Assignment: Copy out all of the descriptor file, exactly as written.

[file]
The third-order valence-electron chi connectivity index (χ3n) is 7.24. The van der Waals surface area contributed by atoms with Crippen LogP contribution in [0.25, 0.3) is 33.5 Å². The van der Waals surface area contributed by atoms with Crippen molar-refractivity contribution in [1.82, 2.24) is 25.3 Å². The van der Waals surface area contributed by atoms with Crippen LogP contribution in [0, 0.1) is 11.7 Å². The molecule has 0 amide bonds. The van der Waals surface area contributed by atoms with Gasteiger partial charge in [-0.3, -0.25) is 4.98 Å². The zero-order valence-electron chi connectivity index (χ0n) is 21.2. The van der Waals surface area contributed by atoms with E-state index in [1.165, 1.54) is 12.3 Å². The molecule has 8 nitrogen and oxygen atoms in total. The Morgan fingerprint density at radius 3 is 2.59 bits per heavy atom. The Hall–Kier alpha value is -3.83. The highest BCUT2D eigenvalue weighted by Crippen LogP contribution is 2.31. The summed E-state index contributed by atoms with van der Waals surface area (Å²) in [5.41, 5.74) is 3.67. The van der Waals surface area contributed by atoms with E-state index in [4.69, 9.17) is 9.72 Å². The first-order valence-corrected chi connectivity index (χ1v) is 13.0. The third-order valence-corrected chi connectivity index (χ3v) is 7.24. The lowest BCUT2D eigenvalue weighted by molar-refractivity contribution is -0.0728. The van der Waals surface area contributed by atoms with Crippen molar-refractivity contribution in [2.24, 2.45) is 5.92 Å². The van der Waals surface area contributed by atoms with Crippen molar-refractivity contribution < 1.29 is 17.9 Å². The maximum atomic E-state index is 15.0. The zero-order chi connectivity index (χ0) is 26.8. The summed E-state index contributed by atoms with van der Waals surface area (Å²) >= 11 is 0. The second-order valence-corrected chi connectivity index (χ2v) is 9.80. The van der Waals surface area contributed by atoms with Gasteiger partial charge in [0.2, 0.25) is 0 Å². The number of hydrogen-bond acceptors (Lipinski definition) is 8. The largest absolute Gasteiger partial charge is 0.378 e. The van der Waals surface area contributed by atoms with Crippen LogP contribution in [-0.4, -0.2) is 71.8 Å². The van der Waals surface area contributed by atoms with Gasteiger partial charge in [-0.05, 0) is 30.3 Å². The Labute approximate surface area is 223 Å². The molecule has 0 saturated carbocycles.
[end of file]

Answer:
The third-order valence-electron chi connectivity index (χ3n) is 7.24. The van der Waals surface area contributed by atoms with Crippen LogP contribution in [0.25, 0.3) is 33.5 Å². The van der Waals surface area contributed by atoms with Crippen molar-refractivity contribution in [1.82, 2.24) is 25.3 Å². The van der Waals surface area contributed by atoms with Crippen LogP contribution in [0, 0.1) is 11.7 Å². The molecule has 0 amide bonds. The van der Waals surface area contributed by atoms with Gasteiger partial charge in [-0.3, -0.25) is 4.98 Å². The zero-order valence-electron chi connectivity index (χ0n) is 21.2. The van der Waals surface area contributed by atoms with E-state index in [1.165, 1.54) is 12.3 Å². The molecule has 8 nitrogen and oxygen atoms in total. The Morgan fingerprint density at radius 3 is 2.59 bits per heavy atom. The Hall–Kier alpha value is -3.83. The highest BCUT2D eigenvalue weighted by Crippen LogP contribution is 2.31. The summed E-state index contributed by atoms with van der Waals surface area (Å²) in [5.41, 5.74) is 3.67. The van der Waals surface area contributed by atoms with E-state index in [4.69, 9.17) is 9.72 Å². The first-order valence-corrected chi connectivity index (χ1v) is 13.0. The third-order valence-corrected chi connectivity index (χ3v) is 7.24. The lowest BCUT2D eigenvalue weighted by molar-refractivity contribution is -0.0728. The van der Waals surface area contributed by atoms with Crippen molar-refractivity contribution in [2.24, 2.45) is 5.92 Å². The van der Waals surface area contributed by atoms with Crippen molar-refractivity contribution < 1.29 is 17.9 Å². The maximum atomic E-state index is 15.0. The zero-order chi connectivity index (χ0) is 26.8. The summed E-state index contributed by atoms with van der Waals surface area (Å²) >= 11 is 0. The second-order valence-corrected chi connectivity index (χ2v) is 9.80. The van der Waals surface area contributed by atoms with Gasteiger partial charge in [0.2, 0.25) is 0 Å². The number of hydrogen-bond acceptors (Lipinski definition) is 8. The largest absolute Gasteiger partial charge is 0.378 e. The van der Waals surface area contributed by atoms with Crippen LogP contribution in [-0.4, -0.2) is 71.8 Å². The van der Waals surface area contributed by atoms with Gasteiger partial charge in [-0.05, 0) is 30.3 Å². The Labute approximate surface area is 223 Å². The molecule has 0 saturated carbocycles.